Has anything changed when it comes to police accountability?

Rally and march calling for justice for Dolal Idd
Ikhlas Ahdirahman, 20, a cousin of Dolal Idd, speaks about Idd's death during a march calling for justice for Idd on Sunday in Minneapolis. Idd was shot and killed by Minneapolis police on Dec. 30, 2020.
Nicole Neri for MPR News file

Calls for police reform resounded in the months after George Floyd’s death at the hands of a white Minneapolis police officer. Has anything changed when it comes to police transparency and accountability? 

Just as 2020 came to a close, Minneapolis police killed 23-year-old Dolal Idd at a gas station in south Minneapolis during what court documents later described as a gun sting operation. The shooting was the first by Minneapolis police since Floyd's death in May.  

Minneapolis Police Chief Medaria Arradondo defended the officers' decision to fire, saying they reacted to “deadly threat” when Idd shot at them. And, he said releasing video from body cameras a day after the shooting demonstrates his department’s “commitment to transparency.” 

Earlier in December, an unarmed black man named Andre Hill was shot and killed in Columbus, Ohio, by police responding to a call about a car running in front of the house. Hill was walking out of a friend’s garage holding his cell phone. The officer who killed him was fired the next week in a move the Columbus police chief said shows “what accountability looks like.”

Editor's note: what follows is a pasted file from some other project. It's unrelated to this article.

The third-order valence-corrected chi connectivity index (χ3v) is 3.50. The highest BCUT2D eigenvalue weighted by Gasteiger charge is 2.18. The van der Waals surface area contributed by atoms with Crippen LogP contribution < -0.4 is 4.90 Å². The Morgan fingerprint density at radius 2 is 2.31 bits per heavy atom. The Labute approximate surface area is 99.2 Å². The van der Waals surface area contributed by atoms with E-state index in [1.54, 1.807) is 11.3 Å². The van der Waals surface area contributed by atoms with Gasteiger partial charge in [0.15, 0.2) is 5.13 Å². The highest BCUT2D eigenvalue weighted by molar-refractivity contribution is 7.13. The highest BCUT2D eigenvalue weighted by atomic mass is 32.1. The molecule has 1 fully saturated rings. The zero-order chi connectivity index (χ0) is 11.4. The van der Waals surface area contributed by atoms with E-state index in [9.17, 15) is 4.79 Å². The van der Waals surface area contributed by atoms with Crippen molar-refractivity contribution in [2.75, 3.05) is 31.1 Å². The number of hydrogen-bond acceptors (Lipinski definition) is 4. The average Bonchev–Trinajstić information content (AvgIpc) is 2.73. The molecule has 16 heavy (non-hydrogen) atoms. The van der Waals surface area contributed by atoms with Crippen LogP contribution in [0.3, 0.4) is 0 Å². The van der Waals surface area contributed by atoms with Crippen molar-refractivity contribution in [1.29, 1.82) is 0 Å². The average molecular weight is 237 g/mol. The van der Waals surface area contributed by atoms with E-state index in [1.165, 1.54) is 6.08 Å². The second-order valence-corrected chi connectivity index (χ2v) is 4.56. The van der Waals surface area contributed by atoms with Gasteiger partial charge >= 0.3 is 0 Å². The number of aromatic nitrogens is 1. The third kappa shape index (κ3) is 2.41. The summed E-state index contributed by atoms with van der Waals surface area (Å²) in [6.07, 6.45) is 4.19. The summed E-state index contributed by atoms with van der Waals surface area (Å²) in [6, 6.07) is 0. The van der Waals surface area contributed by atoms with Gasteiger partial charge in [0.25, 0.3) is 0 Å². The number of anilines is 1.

Has policing changed as a result of Floyd’s killing and the protests that followed? Is there more transparency? Have police departments changed their tactics or training? Have the calls for police reform or the defunding of police departments resulted in real change?

MPR News host Kerri Miller talked with two law enforcement experts about what needs to happen to create an effective and trusted police force. 

Guests: 

  • David Thomas is a former police officer, a professor at Florida Gulf Coast University and author of the book "The State of American Policing: Psychology, Behavior, Problems and Solutions." 

  • Kami Chavis is a former federal prosecutor, a professor of law and director of the Criminal Justice Program at Wake Forest University School of Law.”

To listen to the full conversation, use the audio player above.

Subscribe to the MPR News with Kerri Miller podcast on: Apple PodcastsGoogle PodcastsSpotify or RSS.

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